Chuck Colson, Watergate figure and Christian ministry founder, reportedly near death
Chuck Colson, an aide to President Richard Nixon who was convicted in the Watergate scandal, is near death after having surgery more than two weeks ago, according to a statement from the Christian ministry he founded.
This seems like a good way to hit, early on, the two main points of interest: Watergate, Christian ministry founder.
Over at the Washington Post yesterday, this headline appeared:
Charles Colson, Watergate figure who proposed firebombing Brookings, said near death
Well then! The brief article seems to contradict the headline, but that's not really why people flipped out when they saw it. It may not be true that Colson ever proposed firebombing the Brookings Institute, but he was a well-known Watergate figure. He had to spend seven months in prison for his crimes there. And he became a born-again Christian and devoted four decades of his life to prison ministry.
Maybe a dozen people sent me links to the headline in question, also complaining about the body of the piece. Complaints arrived below the article, including this one:
Mr. McDuffee, in a five paragraph article, devotes two sentences to the prison ministry work Colson has devoted himself to for the past 40 years. Even the most cynical of Colson's critics acknowedges the value of his work, the sincerity of his conversion, and the decades of work Colson has given to the least in our society. Yet Mr. McDuffee focusses on the most extreme allegation of the 1970s Watergate era, and trumpets it in the headline. With a column of this subjectivity and bias, there can be little reason to question the objectivity of the media, particularly in a newspaper of the Post's reknown and prestige.
The reporter, Allen McDuffee, responded:
You may realize that think tanks are the focus of this blog. Therefore, nobody should be surprised that the headline explains how Colson is relevant to the think tank world.
I would suspect that the same be true of a religious publication covering Colson's condition--that the headline and article would focus on his religious commitment and not mention the Brookings element at all. And I don't see a problem with them doing so.
It raises an important point. When reporters are given particular beats, it's a job requirement to focus on said beat. A good reporter will do just that, teasing out a beat-relevant story out of every news hook out there. Some reporters are at trade publications and some reporters are a trade reporter at a mainstream publication. That seems to be McDuffee's defense -- he's just focusing on his beat. And that is a totally legitimate claim to make.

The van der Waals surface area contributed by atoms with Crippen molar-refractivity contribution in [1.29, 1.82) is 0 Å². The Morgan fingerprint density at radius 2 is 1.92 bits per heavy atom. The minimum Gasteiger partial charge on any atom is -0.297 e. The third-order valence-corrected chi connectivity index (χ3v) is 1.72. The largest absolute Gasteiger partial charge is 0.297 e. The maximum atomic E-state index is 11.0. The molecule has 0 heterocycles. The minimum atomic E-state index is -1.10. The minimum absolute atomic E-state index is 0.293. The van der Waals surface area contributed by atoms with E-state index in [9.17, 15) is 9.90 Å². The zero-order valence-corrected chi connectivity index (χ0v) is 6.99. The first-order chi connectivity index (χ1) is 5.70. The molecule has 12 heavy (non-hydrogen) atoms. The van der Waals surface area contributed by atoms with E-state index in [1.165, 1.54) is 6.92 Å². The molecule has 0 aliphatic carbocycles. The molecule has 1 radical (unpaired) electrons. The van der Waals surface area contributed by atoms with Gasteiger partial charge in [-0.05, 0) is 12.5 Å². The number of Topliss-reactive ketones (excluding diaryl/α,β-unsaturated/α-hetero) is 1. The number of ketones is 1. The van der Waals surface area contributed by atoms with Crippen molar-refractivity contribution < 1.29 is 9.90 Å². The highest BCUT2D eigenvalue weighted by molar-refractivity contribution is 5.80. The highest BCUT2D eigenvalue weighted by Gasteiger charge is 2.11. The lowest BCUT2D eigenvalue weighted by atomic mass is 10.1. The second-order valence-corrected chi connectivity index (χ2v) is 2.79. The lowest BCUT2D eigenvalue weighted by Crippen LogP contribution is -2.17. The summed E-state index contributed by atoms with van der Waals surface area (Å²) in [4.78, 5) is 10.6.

In this case, I would urge him to consider a few other things. Just because a reporter is focused on one particular niche doesn't mean that the rest of the internet or reading public is. I'm absolutely sure it made sense in his mind to tease out of the Colson news some 40-year-old disputed claim and put it in the headline. But if a reporter can't see how offensive or hurtful this might be for a man extremely well known for a life's work outside of political crime, that would be problematic. Now, was the 40-year-old disputed claim really worth doing this to a man's fans, friends and loved ones? I'm willing to hear the case, but it strikes me that the reporter should have been more careful. What do you think?
But I'll repeat that his defense is important for news consumers. Go ahead and check out the context for what you're reading or watching. It may help make sense of the headline or story arc.
UPDATE: Some people think I'm going way too easy on the blogger in question and some people think I was unfair to him. Whatever you think, someone at the WashPost thinks that readers should also be aware of this religion and politics blog from a couple of weeks ago (that followed typical high standards despite it being a blog item), a guest essay from around the same time by Jim Daly at Focus on the Family regarding Colson, and a four paragraph Associated Press story that ran this week.